Fig. 4
figure 4

Post operative radiographs (a, b) of patient showing C2–C6 posterior Instrumentation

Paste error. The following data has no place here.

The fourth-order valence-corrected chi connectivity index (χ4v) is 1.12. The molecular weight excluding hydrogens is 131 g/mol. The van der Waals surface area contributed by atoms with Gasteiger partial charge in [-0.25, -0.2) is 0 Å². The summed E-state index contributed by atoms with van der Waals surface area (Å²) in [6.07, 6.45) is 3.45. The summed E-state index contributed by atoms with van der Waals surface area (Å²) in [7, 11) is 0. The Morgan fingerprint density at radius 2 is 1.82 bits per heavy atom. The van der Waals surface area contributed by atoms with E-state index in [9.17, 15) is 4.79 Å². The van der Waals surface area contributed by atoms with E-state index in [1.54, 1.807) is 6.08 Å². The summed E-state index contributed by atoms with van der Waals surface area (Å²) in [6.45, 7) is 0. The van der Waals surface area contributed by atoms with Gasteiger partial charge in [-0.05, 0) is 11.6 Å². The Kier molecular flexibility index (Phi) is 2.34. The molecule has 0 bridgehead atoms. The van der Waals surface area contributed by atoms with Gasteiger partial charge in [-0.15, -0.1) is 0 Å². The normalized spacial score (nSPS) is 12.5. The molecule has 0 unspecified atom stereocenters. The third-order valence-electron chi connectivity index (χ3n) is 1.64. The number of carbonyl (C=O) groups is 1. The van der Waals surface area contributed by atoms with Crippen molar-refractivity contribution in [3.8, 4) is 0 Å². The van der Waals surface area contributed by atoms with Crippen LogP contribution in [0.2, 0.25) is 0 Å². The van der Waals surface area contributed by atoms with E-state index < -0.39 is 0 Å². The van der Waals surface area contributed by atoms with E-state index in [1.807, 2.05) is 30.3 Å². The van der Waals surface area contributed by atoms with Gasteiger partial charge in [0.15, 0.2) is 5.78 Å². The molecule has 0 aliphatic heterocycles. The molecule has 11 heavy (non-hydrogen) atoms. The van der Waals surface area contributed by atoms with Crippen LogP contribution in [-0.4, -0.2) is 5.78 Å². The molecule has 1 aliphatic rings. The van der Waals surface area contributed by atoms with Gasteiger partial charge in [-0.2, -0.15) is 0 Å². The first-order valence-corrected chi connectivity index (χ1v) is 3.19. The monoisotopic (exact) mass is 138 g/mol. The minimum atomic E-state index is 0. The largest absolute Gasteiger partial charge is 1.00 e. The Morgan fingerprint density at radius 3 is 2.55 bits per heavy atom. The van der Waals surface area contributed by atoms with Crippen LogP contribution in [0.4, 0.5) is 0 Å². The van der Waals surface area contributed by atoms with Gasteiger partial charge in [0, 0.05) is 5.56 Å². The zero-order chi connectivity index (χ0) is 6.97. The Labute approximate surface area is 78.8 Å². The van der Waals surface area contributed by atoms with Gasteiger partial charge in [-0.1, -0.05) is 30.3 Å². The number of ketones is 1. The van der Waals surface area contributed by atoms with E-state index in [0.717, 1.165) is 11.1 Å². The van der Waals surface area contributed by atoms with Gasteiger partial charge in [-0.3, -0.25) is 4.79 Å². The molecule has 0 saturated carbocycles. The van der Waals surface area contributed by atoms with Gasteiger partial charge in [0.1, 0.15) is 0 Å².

Cervical myelopathy, due to affection of the sub-axial cervical spine, is common in clinical practice. Myelopathy due to affection of the upper cervical vertebrae (C1, C2) is rare, and myelopathy due to involvement of the axis or at the level of C2–C3 is even rarer [2]. Development of the vertebrae occurs in three stages: precartilage, cartilage, and ossification. Failure in the development of the vertebral chondrification center of the posterior arch of a particular sclerotome, or failure of appropriate ossification, may lead to posterior arch defects, such as an absent posterior arch, spondylolysis, absent pedicle syndrome, or defective lamina. The defect in the lamina at the lamino-facetal junction in this patient might have occurred because of problems with chondrification or ossification during embryogenesis. Van Gilder et al. classified defects of the axis into defects of atlantoaxial segmentation, dens dysplasia, OS odontoideum, hypoplasia, and aplasia, and segmentation failure of C2/3 [3]. However posterior arch anomalies were not included in this classification, indicating the rarity of this condition. Structural vertebral anomalies occur sporadically, in isolation or as an accompaniment to multi-organ developmental malformations [4]. However in the present case no such associations were noted.